Font Size

100% 150% 200%

Background Colour

Default Contrast
Close Reset

Old Pentland, Burial Ground

Burial Ground (Medieval), Church (13th Century)(Possible), Wall(S) (Medieval), Watch House (18th Century), Unidentified Pottery(S)

Site Name Old Pentland, Burial Ground

Classification Burial Ground (Medieval), Church (13th Century)(Possible), Wall(S) (Medieval), Watch House (18th Century), Unidentified Pottery(S)

Alternative Name(s) Old Pentland Kirk

Canmore ID 51681

Site Number NT26NE 14

NGR NT 26240 66331

Datum OSGB36 - NGR


Ordnance Survey licence number AC0000807262. All rights reserved.
Canmore Disclaimer. © Copyright and database right 2024.

Toggle Aerial | View on large map

Digital Images

Administrative Areas

  • Council Midlothian
  • Parish Lasswade
  • Former Region Lothian
  • Former District Midlothian
  • Former County Midlothian

Archaeology Notes

NT26NE 14.00 26240 66331

NT26NE 14.01 26229 66333 Vault

(NT 2623 6633) Church (NR) (site of)

OS 1:10000 map (1974)

Arnold states that a raised grassy mound in the churchyard covers the ruins of Pentland parish church, while he considered a smaller mound to the E covered the chancel.

Stripping some turf from the latter, he uncovered two 14th c grave slabs. Aitchison notes that the foundations of the church were uncovered a few years before 1892. The church yard was still in use in 1907. Pentland chapel is noted as a free parsonage in Bagimond; it was erected into a parish church before 1275, and the parish was united with Lasswade in 1647.

T Arnold 1880; A Reid 1907; C Aitchison 1892; H Scott 1915; 1950; I B Cowan 1967.

Architecture Notes


Architect of Gibsone Aisle: Thomas Hamilton c. 1845.


Geophysical Survey (12 September 2009)

NT 26240 66331 During a geophysical survey of an area in the burial ground directly to the E of the Gibsone Mausoleum on 12 September 2009, distinct traces of buried walls were observed. Investigation of the results using targeted trenches (2 x 2 x 1m) revealed extant foundations and the chamfered course level. 14th- to 16th-century green glaze pottery was recovered and there was evidence of wall robbing, possibly in the 18th century on the basis of later finds. No human remains were recovered. In the church, there was no trace of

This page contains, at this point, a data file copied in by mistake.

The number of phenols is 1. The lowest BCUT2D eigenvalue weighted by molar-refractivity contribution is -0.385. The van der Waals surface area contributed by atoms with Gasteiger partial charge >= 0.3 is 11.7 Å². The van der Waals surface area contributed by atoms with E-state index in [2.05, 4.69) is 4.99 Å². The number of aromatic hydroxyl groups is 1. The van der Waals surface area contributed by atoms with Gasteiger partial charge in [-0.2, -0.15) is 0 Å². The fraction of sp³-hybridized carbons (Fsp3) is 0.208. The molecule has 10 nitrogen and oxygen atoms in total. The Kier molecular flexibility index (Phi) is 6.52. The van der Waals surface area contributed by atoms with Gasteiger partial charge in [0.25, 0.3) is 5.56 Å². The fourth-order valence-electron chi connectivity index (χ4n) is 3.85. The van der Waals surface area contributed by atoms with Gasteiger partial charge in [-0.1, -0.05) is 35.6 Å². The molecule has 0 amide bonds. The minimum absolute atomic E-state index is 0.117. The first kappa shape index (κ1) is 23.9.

a floor, but there was extensive rubble and this area may be investigated further during future geophysical survey of the area to the S, where the distinct outline of a possible second structure has been observed.

Archive: Connolly Heritage Consultancy and RCAHMS

Funder: Connolly Heritage Consultancy

David Connolly – Connolly Heritage Consultancy / Edinburgh Archaeological Field Society

Test Pit Survey (18 September 2010 - 19 September 2010)

NT 26240 66331 Continuing the work undertaken at this site

in 2009 (DES 2009, 120–121), two trenches were excavated

on 18–19 September 2010 to investigate the survival and

shape of the apse at Old Pentland Kirk. The trenches showed

that the entire structure, including the floor, had been

comprehensively robbed. Investigation of a structure to the

S revealed a 19th-century path and graves whose stones had

been removed to allow the construction of the path. A further

geophysical survey to the SW, to investigate the possibility of

a circular enclosure around the churchyard, proved negative.

The pottery recovered during the excavation indicated

activity in the 12th–15th centuries, matching the foundation

date for the kirk and a second period of remodelling work.

Archive: Connolly Heritage Consultancy and RCAHMS

Funder: Connolly Heritage Consultancy


MyCanmore Image Contributions

Contribute an Image

MyCanmore Text Contributions